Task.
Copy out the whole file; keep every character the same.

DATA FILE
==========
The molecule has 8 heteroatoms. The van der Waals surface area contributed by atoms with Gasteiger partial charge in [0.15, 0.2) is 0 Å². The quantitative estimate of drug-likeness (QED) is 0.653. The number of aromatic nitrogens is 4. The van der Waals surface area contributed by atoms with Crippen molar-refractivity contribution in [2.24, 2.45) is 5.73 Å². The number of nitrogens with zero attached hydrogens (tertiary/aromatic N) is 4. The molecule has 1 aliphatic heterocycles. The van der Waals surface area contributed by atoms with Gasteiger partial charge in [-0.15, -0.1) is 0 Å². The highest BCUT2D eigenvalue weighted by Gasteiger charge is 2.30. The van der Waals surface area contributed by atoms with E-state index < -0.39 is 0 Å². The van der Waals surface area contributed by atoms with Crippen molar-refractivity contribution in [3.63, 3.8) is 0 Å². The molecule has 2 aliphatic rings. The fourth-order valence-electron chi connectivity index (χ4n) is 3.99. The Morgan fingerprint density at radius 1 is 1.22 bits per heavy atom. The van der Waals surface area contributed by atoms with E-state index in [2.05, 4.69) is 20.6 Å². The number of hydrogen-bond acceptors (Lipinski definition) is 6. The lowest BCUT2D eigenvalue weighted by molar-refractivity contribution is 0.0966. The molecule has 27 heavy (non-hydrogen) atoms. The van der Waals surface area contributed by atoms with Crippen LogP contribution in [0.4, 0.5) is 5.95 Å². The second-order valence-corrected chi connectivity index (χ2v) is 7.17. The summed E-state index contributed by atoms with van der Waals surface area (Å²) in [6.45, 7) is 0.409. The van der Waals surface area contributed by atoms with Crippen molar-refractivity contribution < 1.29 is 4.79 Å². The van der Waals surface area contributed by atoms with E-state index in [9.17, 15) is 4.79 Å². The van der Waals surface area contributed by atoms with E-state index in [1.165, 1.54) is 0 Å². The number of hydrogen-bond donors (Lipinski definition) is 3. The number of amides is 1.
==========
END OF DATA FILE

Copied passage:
The molecule has 8 heteroatoms. The van der Waals surface area contributed by atoms with Gasteiger partial charge in [0.15, 0.2) is 0 Å². The quantitative estimate of drug-likeness (QED) is 0.653. The number of aromatic nitrogens is 4. The van der Waals surface area contributed by atoms with Crippen molar-refractivity contribution in [2.24, 2.45) is 5.73 Å². The number of nitrogens with zero attached hydrogens (tertiary/aromatic N) is 4. The molecule has 1 aliphatic heterocycles. The van der Waals surface area contributed by atoms with Gasteiger partial charge in [-0.15, -0.1) is 0 Å². The highest BCUT2D eigenvalue weighted by Gasteiger charge is 2.30. The van der Waals surface area contributed by atoms with E-state index < -0.39 is 0 Å². The van der Waals surface area contributed by atoms with Crippen molar-refractivity contribution in [3.63, 3.8) is 0 Å². The molecule has 2 aliphatic rings. The fourth-order valence-electron chi connectivity index (χ4n) is 3.99. The Morgan fingerprint density at radius 1 is 1.22 bits per heavy atom. The van der Waals surface area contributed by atoms with E-state index in [2.05, 4.69) is 20.6 Å². The number of hydrogen-bond acceptors (Lipinski definition) is 6. The lowest BCUT2D eigenvalue weighted by molar-refractivity contribution is 0.0966. The molecule has 27 heavy (non-hydrogen) atoms. The van der Waals surface area contributed by atoms with Crippen LogP contribution in [0.4, 0.5) is 5.95 Å². The second-order valence-corrected chi connectivity index (χ2v) is 7.17. The summed E-state index contributed by atoms with van der Waals surface area (Å²) in [6.45, 7) is 0.409. The van der Waals surface area contributed by atoms with Crippen molar-refractivity contribution < 1.29 is 4.79 Å². The van der Waals surface area contributed by atoms with E-state index in [9.17, 15) is 4.79 Å². The van der Waals surface area contributed by atoms with E-state index in [1.165, 1.54) is 0 Å². The number of hydrogen-bond donors (Lipinski definition) is 3. The number of amides is 1.